EDITORIAL: Corporate tax code driving companies to renounce U.S. citizenship

July 16, 2014 

Inversion:

• A change in the position, order, or relationship of things so that they are the opposite of what they had been.

-- Merriam-Webster

• Re-incorporating a company overseas in order to reduce the tax burden on income earned abroad. Corporate inversion as a strategy is used by companies that receive a significant portion of their income from foreign sources, since that income is taxed both abroad and in the country of incorporation.

-- Investopedia

You’ll be hearing a lot about “inversion” in the coming months. Just this week, according to The New York Times, Mylan Laboratories, a huge generic drug company headquartered in Pittsburgh, announced a $5.3 billion deal to buy Abbott Laboratories’ European generic drug business and give up its U.S. citizenship and move to the Netherlands to escape U.S. taxes.

Also on Monday, Abbvie, another pharmaceutical company based in Chicago, announced it had received tentative approval for a $53 billion deal to buy Irish drug maker Shire. According to Thomson Reuters, the health care sector has experienced $328.8 billion in inversions this year with more to come.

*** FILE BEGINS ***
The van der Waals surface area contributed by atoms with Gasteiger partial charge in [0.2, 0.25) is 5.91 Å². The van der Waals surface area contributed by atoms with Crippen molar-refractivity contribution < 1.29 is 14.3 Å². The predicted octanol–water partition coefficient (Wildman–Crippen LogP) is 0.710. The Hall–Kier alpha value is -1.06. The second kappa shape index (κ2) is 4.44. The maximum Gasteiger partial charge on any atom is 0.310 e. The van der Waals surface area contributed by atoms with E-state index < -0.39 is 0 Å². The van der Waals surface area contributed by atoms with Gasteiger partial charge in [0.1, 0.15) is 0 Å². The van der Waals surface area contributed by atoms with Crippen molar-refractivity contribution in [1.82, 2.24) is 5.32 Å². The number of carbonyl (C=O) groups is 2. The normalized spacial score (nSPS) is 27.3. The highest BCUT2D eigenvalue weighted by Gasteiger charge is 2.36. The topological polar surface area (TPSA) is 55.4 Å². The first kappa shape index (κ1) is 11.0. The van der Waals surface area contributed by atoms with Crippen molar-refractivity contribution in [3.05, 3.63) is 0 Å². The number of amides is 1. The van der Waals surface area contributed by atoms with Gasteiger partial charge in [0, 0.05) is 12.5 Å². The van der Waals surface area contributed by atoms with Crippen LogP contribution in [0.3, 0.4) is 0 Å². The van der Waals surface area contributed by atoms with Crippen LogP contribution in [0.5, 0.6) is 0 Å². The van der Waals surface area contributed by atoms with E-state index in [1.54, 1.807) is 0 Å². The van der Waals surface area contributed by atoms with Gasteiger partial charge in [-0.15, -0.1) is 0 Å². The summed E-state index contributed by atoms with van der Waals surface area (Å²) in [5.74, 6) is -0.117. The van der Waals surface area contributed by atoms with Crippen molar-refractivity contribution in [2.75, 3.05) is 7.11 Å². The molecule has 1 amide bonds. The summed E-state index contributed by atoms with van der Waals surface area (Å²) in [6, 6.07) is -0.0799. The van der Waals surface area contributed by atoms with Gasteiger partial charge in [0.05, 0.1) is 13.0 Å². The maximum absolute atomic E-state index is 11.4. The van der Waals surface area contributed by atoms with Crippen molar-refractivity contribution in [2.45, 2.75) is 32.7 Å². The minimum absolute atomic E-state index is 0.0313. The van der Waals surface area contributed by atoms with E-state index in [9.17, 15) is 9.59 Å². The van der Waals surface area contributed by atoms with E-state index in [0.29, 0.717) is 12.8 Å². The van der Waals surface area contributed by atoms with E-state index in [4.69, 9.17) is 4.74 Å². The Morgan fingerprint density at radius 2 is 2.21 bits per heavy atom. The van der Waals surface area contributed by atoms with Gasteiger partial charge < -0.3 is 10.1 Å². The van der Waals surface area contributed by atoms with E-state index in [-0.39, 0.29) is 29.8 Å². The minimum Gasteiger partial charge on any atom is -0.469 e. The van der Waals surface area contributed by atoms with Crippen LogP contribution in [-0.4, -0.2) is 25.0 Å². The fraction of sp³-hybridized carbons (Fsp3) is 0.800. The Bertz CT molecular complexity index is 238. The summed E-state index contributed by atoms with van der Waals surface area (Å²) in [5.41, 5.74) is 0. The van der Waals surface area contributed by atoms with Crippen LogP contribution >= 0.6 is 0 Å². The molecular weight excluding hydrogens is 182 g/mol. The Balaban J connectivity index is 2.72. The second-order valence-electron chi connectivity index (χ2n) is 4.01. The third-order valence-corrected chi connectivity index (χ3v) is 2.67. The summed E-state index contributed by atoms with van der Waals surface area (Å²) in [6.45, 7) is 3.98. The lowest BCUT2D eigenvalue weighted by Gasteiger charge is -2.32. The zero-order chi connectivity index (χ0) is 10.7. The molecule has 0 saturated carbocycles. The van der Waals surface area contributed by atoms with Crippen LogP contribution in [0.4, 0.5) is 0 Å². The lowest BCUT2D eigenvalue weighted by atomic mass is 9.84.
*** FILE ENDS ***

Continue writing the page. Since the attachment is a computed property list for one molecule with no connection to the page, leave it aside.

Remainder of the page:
AstraZeneca has been a target of Pfizer and Omega Pharma, a Belgian drug company, is said to be looking for a suitor.

Just as our textile and electronic manufacturing businesses headed overseas in search of cheap labor, our, drug companies are lured by lower taxes. Mylan’s chief, Heather Bresch, who just happens to be the daughter of Sen. Joe Manchin, D-W.Va., said the tax rate for the company is about 25 percent. Once in the Netherlands, that effective rate drops to 21 percent and after three to five years would drop, according to The Times, to the upper teens. The company would still pay taxes on profits made in the U.S. but not on its overseas operations.

Corporations have been claiming for years that the U.S. tax rate is too high, now they are taking their ball and heading elsewhere. No one knows the exact hit the Treasury may take.

The Wall Street Journal said estimates could reach $19.4 billion over a decade. One thing is sure, Washington, D.C., is getting interested and some lawmakers have proposed putting a halt to inversions. However, that has just inspired companies to speed up their inversion process.

This inversion phenomenon may be short-lived because of the limited number of international companies that fit the criteria, but it still points to the competitive disadvantage the U.S. has because of an antiquated tax code. As Forbes put it, “The time for corporate tax reform is now.”

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